Tunisia, almost certain to introduce a new constitution following a Monday referendum, is now heading for “dictatorship light” in a decisive break with its troubled post-revolt democratic system, experts say.
The electoral board said Tuesday evening that 94.6 percent of valid ballots had backed the new constitution with 30.5 percent turnout, citing preliminary results.
So what does the future hold in the birthplace of the 2011 Arab uprisings?
What happens now?
The draft constitution, the brainchild of President Kais Saied, hands almost unlimited powers to his office.
It is set to go into effect as soon as final results are announced.
Preliminary results were released late Tuesday, although the electoral board controlled by Saied has until the end of August to announce a definitive outcome.
Tunisia expert Youssef Cherif said “little will change in the short term, because Saied is just making official a situation that’s been in place for a year”.
Saied on July 25 last year sacked the government and froze parliament, and later began ruling by decree, dissolved parliament and seized control of the judiciary.
Elections to a largely neutered parliament are set for December.
Until then, “Kais Saied will have more powers than a pharaoh, a Middle Ages Caliph or the (Ottoman-era) Bey of Tunis,” said political scientist Hamadi Redissi.
Saied is determined to “press forward unilaterally, and very quickly” to leave “an exhausted opposition which will undoubtedly boycott the next election”, he said.
Saied “is governing alone, the opposition is sidelined and the population isn’t interested,” he said.
Will Tunisia become a dictatorship?
“Tunisia is moving towards a less parliamentary and more presidential system,” Cherif said.
“Examples from the region and from Tunisian history suggest that this will lead to a hardening of the regime and less democracy.”
Redissi predicts a form of “dictatorship light” under what he terms “the pressure-cooker strategy”.
“This keeps some margin of freedom like in Putin’s Russia… but it is not a real democracy,” he said.
Observers have noted that for now, there are few serious threats to freedom of speech in Tunisia — despite some prosecutions of prominent Saied critics.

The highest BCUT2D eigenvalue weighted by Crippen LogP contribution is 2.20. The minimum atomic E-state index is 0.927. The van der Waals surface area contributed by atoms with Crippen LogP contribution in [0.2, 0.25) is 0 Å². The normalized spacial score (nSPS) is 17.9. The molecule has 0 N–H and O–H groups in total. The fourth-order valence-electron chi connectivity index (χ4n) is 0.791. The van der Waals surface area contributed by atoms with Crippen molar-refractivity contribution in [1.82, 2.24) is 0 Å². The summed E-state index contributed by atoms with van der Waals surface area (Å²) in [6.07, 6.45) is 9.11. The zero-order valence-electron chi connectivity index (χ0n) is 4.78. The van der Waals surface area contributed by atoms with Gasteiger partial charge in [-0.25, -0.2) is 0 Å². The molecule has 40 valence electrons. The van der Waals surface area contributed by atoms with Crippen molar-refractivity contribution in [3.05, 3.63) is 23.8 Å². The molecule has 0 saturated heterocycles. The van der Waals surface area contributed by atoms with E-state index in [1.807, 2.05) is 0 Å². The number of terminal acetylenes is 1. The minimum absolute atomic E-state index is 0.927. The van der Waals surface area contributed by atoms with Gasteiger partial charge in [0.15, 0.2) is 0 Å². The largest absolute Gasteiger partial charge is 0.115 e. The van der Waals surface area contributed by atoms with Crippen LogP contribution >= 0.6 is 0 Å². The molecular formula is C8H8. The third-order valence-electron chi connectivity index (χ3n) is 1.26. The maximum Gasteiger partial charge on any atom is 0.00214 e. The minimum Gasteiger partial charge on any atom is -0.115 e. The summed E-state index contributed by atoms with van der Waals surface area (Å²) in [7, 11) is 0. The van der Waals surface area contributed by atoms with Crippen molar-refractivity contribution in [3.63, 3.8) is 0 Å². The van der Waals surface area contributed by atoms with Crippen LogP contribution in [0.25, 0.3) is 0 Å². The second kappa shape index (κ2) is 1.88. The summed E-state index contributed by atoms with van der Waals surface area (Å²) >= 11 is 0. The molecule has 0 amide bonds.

But Cherif said protesters would likely have fewer spaces to operate in during the coming weeks.
“The security forces have been strengthened in recent months and their popularity as well as that of the army is still high,” he said.
Who can rein in the president?
Observers say it is far from clear whether Tunisia’s 24,000 civil society associations and political parties, products of the democratic space that opened up following the country’s 2011 revolt, will resist Saied.
“Until now, the resilience of political actors has been offset by the fragility of Tunisian democratic institutions,” Redissi said.
Cherif noted that some opposition remains active, such as the powerful UGTT trade union federation and a multitude of political parties and NGOs that could become more vocal after the summer.
Tackling the country’s deep economic woes will be essential if Saied is to avoid unrest.
The prospect of a bailout deal with the International Monetary Fund that could force sweeping reforms and more economic pain for Tunisians could have political implications.
But “it will take time, maybe a year and a half, before frustration hits a peak,” Redissi said.
What will become of opposition parties?
Tunisia’s opposition is divided, with many anti-Saied forces refusing to do business with the president’s nemesis the Islamist-inspired Ennahdha party which has dominated politics for the past decade.
But joy among Saied’s supporters “will be confronted with the economic realities” soon, giving his rivals a basis for their messaging, Cherif predicted.
Redissi however pointed out that authorities are preparing a new law on NGOs, political parties and associations.
Saied told supporters in a speech on Monday night that he had no intention of dissolving political parties.
But Redissi said: “the parties are already weak and in crisis. Saied will snuff them out with draconian rules on funding and organisation”.